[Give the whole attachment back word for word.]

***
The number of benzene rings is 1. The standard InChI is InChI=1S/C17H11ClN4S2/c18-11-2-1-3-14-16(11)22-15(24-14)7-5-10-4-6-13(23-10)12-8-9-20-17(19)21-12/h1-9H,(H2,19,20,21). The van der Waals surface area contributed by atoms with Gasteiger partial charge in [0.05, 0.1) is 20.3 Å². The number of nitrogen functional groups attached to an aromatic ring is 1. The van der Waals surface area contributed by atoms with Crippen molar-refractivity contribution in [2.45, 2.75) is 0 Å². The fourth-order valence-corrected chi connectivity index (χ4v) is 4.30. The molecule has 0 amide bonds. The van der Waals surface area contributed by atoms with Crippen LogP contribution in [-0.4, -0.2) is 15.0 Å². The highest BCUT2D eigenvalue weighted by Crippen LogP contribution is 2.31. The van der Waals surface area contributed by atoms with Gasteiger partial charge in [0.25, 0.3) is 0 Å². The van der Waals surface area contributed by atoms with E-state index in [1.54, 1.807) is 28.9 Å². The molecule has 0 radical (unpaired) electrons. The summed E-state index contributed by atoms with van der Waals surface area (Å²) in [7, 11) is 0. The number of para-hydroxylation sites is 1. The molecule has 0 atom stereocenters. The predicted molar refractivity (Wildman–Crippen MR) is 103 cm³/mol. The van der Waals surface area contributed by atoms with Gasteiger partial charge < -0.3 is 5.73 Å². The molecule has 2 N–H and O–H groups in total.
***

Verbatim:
The number of benzene rings is 1. The standard InChI is InChI=1S/C17H11ClN4S2/c18-11-2-1-3-14-16(11)22-15(24-14)7-5-10-4-6-13(23-10)12-8-9-20-17(19)21-12/h1-9H,(H2,19,20,21). The van der Waals surface area contributed by atoms with Gasteiger partial charge in [0.05, 0.1) is 20.3 Å². The number of nitrogen functional groups attached to an aromatic ring is 1. The van der Waals surface area contributed by atoms with Crippen molar-refractivity contribution in [2.45, 2.75) is 0 Å². The fourth-order valence-corrected chi connectivity index (χ4v) is 4.30. The molecule has 0 amide bonds. The van der Waals surface area contributed by atoms with Crippen LogP contribution in [-0.4, -0.2) is 15.0 Å². The highest BCUT2D eigenvalue weighted by Crippen LogP contribution is 2.31. The van der Waals surface area contributed by atoms with Gasteiger partial charge in [0.25, 0.3) is 0 Å². The van der Waals surface area contributed by atoms with E-state index in [1.54, 1.807) is 28.9 Å². The molecule has 0 radical (unpaired) electrons. The summed E-state index contributed by atoms with van der Waals surface area (Å²) in [7, 11) is 0. The number of para-hydroxylation sites is 1. The molecule has 0 atom stereocenters. The predicted molar refractivity (Wildman–Crippen MR) is 103 cm³/mol. The van der Waals surface area contributed by atoms with Gasteiger partial charge < -0.3 is 5.73 Å². The molecule has 2 N–H and O–H groups in total.